For each participant and at each time point, venous blood was collected to K2EDTA collecting tubes and processed on the same day. A blood aliquot for FACS analysis was taken and, from the remaining blood, PBMCs were isolated by gradient centrifugation using Histopaque 1077 (Sigma-Aldrich, United Kingdom). After PBMCs' enumeration, 2 × 106 cells were used for FACS staining and 1 × 106 cells aliquots were stored at −80 °C for TRECs quantification.
For FACS, three antibody panels were design for evaluation of T cell activation (Panel 1, performed in 100 μL of whole blood), recent thymic emigrants (RTE; Panel 2, performed in 200 μL of whole blood) and Treg (Panel 3, performed in 2 × 106 PBMCs), as previously described (24). A mixture of anti-CD45RA-FITC (HI100), anti-CD69-PE (FN50), anti-CD45RO-PerCP/Cy5.5 (UCHL1), anti-HLA-DR-PeCy7 (L243), anti-CD8-APC (RPA-T8), anti-CD4-APC/Cy7 (RPA-T4), and anti-CD3-Pacific Blue (OKT3) was used for Panel 1; a mixture of anti-CD45RA-FITC (HI100), anti-CD3-PE (OKT3), anti-CD45RO-PerCP/Cy5.5 (UCHL1); anti-CD31-PeCy7 (WM59), anti-CCR7-Alexa Fluor 647 (G043H7), anti-CD4-APC/Cy7 (RPA-T4), and anti-CD8-Brilliant Violet 421 (RPA-T8) was used for Panel 2; and a mixture of anti-Ki67-FITC (MOPC-21), anti-FoxP3-PE (PCH101), anti-CD127-PerCP/Cy5.5 (AO19D5), anti-CD31-PeCy7 (WM59), anti-CD25-APC (BC96), anti-CD4-APC/Cy7 (RPA-T4), anti-CD45RA-Pacific Blue (HI100), and anti-CD3-V500 (UCHT1) was used for Panel 3. All antibodies were from BioLegend, except for anti-CD3-V500 (BD Horizon), anti-FoxP3-PE (eBiosciences) and anti-Ki67 (BD Pharmigen). Samples were acquired using a BD LSRII flow cytometer using FACS DIVA software (Becton and Dickinson, NJ, USA); data were analyzed using FlowJo Software (Tree Star, OR, USA). Gating strategies are depicted in Figure S3.
Quantification of T Cell Receptor Excision Circles (TRECs)
TRECs were quantified at baseline, 6, 12, 24, and 36 months of ART in 14 of the 33 patients (Figure S1). Quantification of sj-TRECs and DJβ1-TRECs was performed by nested polymerase chain reaction (PCR), using primers and standard curve's plasmids as previously described (25, 26). Briefly, 1 × 106 PBMCs were lysed in Tween-20 (0.05%), nonidet P-40 (NP-40; 0.05 %), and Proteinase K (100 μg/mL) for 30 min at 56 °C followed by 15 min at 98 °C. Multiplex PCR amplification was performed using the specific “out” primers for sj-TREC or for each of the 6 DJβ1-TREC, together with the CD3 chain (10 min at 95 °C followed by 22 cycles of 30 s at 95 °C, 30 s at 60 °C and 3 min at 72 °C) using the 5′/3′ out primer pairs. Following the first round of amplification, each PCR product was 100-fold diluted; from the same diluted PCR product, TREC and CD3 were quantified in independent qPCR runs using a LightCycler® system (Roche Diagnostics, Basel, Switzerland). Using the specific “in” primers, qPCR amplification was as follows: 15 min at 95 °C, followed by 45 cycles of 1 s at 95 °C, 15 s at 55 °C and 10 s at 72 °C; fluorescence was measured at the end of each cycle. Results were expressed both as number of TRECs/105 cells and number of TRECs/mL.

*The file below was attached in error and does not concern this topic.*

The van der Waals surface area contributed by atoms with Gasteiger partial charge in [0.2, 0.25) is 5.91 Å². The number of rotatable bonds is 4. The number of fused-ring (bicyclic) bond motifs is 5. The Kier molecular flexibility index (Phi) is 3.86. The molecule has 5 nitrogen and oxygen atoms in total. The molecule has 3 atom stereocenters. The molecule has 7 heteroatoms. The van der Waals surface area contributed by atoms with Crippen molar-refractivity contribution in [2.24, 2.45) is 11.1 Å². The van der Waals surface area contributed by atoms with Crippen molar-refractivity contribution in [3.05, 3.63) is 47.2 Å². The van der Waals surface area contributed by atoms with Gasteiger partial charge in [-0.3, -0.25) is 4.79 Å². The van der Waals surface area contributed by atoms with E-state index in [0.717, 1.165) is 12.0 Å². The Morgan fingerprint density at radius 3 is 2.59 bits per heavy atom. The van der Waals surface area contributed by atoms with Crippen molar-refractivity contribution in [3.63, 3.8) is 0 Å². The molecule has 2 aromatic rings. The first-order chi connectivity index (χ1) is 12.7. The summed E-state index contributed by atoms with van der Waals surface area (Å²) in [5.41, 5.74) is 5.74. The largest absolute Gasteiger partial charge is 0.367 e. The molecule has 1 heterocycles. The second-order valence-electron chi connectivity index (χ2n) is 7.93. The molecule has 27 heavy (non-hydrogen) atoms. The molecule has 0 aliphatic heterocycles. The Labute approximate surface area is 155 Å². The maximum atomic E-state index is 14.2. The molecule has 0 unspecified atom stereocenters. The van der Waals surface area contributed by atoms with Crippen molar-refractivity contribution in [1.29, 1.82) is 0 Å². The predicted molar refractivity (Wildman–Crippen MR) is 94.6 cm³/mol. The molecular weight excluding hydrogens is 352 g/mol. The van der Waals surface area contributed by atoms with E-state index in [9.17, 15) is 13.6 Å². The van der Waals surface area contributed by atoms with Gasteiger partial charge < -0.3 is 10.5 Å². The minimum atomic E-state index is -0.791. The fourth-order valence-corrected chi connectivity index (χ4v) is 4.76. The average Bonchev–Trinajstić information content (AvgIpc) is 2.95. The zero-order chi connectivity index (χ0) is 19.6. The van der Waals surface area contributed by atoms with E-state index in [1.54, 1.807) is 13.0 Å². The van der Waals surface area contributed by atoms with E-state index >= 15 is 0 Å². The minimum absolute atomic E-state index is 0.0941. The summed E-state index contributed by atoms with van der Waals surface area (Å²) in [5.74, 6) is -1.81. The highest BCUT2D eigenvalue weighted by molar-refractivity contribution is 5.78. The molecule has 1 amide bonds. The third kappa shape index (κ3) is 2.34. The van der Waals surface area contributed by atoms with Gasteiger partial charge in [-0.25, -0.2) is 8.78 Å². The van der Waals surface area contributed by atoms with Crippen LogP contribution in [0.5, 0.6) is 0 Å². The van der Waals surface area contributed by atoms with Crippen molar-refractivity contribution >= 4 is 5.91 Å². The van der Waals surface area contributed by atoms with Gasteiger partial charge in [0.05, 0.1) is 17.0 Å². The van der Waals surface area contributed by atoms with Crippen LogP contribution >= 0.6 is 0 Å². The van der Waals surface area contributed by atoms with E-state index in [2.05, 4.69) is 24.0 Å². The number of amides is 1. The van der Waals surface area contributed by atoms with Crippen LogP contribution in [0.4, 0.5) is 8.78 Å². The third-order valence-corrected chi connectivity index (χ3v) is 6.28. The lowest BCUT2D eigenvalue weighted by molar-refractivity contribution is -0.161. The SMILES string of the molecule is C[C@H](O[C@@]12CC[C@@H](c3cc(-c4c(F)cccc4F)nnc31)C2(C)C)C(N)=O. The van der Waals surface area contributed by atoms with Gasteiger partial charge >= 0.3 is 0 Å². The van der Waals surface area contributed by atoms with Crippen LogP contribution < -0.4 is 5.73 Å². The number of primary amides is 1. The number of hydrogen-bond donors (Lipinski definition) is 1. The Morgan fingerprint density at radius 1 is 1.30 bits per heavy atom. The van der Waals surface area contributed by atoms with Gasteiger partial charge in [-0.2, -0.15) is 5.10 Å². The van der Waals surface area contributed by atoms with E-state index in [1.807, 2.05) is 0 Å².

Statistical analysis was performed in the computing environment R (v3.4.2) using RStudio (v1.1.383). Overall, a p-value < 0.05 (α) was considered statistically significant; for multiple comparisons, Bonferroni corrections were applied and differences or effects that remained significant (<α/number of comparisons) are indicated in the Figures with a *.
The R package traj (v1.2) was used to identify two clusters of patients based on their CD4+ T cell counts trajectories from baseline to 36 months of ART. The package implements the 3-step procedure proposed by Leffondré et al. (27) to identify clusters of longitudinal trajectories: first, 24 summary measures (Table S1) that describe features of the trajectories were calculated (28); second, a principal component analysis was performed on these 24 measures to select measures that best describe the main features of the trajectories, based on eigenvalues (>1); finally, trajectories were classified into clusters based on the previously selected factors.